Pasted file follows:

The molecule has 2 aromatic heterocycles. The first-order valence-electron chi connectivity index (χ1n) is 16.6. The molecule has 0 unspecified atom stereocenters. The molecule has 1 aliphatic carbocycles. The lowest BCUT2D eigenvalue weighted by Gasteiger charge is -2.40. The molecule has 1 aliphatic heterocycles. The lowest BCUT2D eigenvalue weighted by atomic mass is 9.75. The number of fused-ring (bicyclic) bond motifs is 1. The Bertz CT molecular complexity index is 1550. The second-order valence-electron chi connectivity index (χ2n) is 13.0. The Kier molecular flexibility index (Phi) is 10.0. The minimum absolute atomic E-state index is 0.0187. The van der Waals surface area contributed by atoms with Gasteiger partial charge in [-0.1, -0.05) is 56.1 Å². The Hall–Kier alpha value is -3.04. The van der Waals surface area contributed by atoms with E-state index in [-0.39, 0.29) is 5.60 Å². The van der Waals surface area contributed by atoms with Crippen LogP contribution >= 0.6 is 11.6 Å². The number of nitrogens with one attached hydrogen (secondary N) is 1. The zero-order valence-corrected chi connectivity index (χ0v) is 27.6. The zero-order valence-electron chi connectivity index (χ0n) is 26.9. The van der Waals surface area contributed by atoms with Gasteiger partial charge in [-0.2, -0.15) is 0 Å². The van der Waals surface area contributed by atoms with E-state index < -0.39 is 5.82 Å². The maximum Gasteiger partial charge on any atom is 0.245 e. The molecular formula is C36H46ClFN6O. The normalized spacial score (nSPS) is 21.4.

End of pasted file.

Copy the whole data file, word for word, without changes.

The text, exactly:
The molecule has 2 aromatic heterocycles. The first-order valence-electron chi connectivity index (χ1n) is 16.6. The molecule has 0 unspecified atom stereocenters. The molecule has 1 aliphatic carbocycles. The lowest BCUT2D eigenvalue weighted by Gasteiger charge is -2.40. The molecule has 1 aliphatic heterocycles. The lowest BCUT2D eigenvalue weighted by atomic mass is 9.75. The number of fused-ring (bicyclic) bond motifs is 1. The Bertz CT molecular complexity index is 1550. The second-order valence-electron chi connectivity index (χ2n) is 13.0. The Kier molecular flexibility index (Phi) is 10.0. The minimum absolute atomic E-state index is 0.0187. The van der Waals surface area contributed by atoms with Gasteiger partial charge in [-0.1, -0.05) is 56.1 Å². The Hall–Kier alpha value is -3.04. The van der Waals surface area contributed by atoms with E-state index in [-0.39, 0.29) is 5.60 Å². The van der Waals surface area contributed by atoms with Crippen LogP contribution >= 0.6 is 11.6 Å². The number of nitrogens with one attached hydrogen (secondary N) is 1. The zero-order valence-corrected chi connectivity index (χ0v) is 27.6. The zero-order valence-electron chi connectivity index (χ0n) is 26.9. The van der Waals surface area contributed by atoms with Gasteiger partial charge in [-0.2, -0.15) is 0 Å². The van der Waals surface area contributed by atoms with E-state index < -0.39 is 5.82 Å². The maximum Gasteiger partial charge on any atom is 0.245 e. The molecular formula is C36H46ClFN6O. The normalized spacial score (nSPS) is 21.4.